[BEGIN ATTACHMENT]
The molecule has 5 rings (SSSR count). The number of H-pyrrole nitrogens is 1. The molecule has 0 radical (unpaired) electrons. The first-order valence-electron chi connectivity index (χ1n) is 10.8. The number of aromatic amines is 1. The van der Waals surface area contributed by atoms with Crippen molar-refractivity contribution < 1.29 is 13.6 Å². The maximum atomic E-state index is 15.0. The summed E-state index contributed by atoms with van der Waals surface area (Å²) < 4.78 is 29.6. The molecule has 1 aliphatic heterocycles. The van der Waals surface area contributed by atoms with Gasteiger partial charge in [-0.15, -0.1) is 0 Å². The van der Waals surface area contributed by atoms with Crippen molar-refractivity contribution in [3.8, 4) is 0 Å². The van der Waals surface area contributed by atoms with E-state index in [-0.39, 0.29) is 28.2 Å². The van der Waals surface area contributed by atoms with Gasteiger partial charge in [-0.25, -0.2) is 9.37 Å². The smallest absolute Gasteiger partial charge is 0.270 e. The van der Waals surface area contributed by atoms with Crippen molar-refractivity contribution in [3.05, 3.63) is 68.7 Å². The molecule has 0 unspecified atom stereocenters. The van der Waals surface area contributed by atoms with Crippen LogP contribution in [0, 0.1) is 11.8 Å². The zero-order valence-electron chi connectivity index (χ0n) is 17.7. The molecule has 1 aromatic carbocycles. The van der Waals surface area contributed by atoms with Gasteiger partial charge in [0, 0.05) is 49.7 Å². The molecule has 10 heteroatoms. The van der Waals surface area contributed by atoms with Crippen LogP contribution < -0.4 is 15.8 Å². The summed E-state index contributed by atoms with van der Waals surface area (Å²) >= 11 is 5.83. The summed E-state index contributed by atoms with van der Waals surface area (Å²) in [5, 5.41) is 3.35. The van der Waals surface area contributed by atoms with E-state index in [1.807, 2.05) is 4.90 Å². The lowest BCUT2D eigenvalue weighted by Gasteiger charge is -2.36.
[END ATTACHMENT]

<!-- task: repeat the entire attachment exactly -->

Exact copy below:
The molecule has 5 rings (SSSR count). The number of H-pyrrole nitrogens is 1. The molecule has 0 radical (unpaired) electrons. The first-order valence-electron chi connectivity index (χ1n) is 10.8. The number of aromatic amines is 1. The van der Waals surface area contributed by atoms with Crippen molar-refractivity contribution < 1.29 is 13.6 Å². The maximum atomic E-state index is 15.0. The summed E-state index contributed by atoms with van der Waals surface area (Å²) < 4.78 is 29.6. The molecule has 1 aliphatic heterocycles. The van der Waals surface area contributed by atoms with Gasteiger partial charge in [-0.15, -0.1) is 0 Å². The van der Waals surface area contributed by atoms with Crippen molar-refractivity contribution in [3.8, 4) is 0 Å². The van der Waals surface area contributed by atoms with E-state index in [-0.39, 0.29) is 28.2 Å². The van der Waals surface area contributed by atoms with Gasteiger partial charge in [-0.25, -0.2) is 9.37 Å². The smallest absolute Gasteiger partial charge is 0.270 e. The van der Waals surface area contributed by atoms with Crippen molar-refractivity contribution in [3.05, 3.63) is 68.7 Å². The molecule has 0 unspecified atom stereocenters. The van der Waals surface area contributed by atoms with Crippen LogP contribution in [0, 0.1) is 11.8 Å². The zero-order valence-electron chi connectivity index (χ0n) is 17.7. The molecule has 1 aromatic carbocycles. The van der Waals surface area contributed by atoms with Gasteiger partial charge in [0, 0.05) is 49.7 Å². The molecule has 10 heteroatoms. The van der Waals surface area contributed by atoms with Crippen LogP contribution < -0.4 is 15.8 Å². The summed E-state index contributed by atoms with van der Waals surface area (Å²) >= 11 is 5.83. The summed E-state index contributed by atoms with van der Waals surface area (Å²) in [5, 5.41) is 3.35. The van der Waals surface area contributed by atoms with E-state index in [1.807, 2.05) is 4.90 Å². The lowest BCUT2D eigenvalue weighted by Gasteiger charge is -2.36.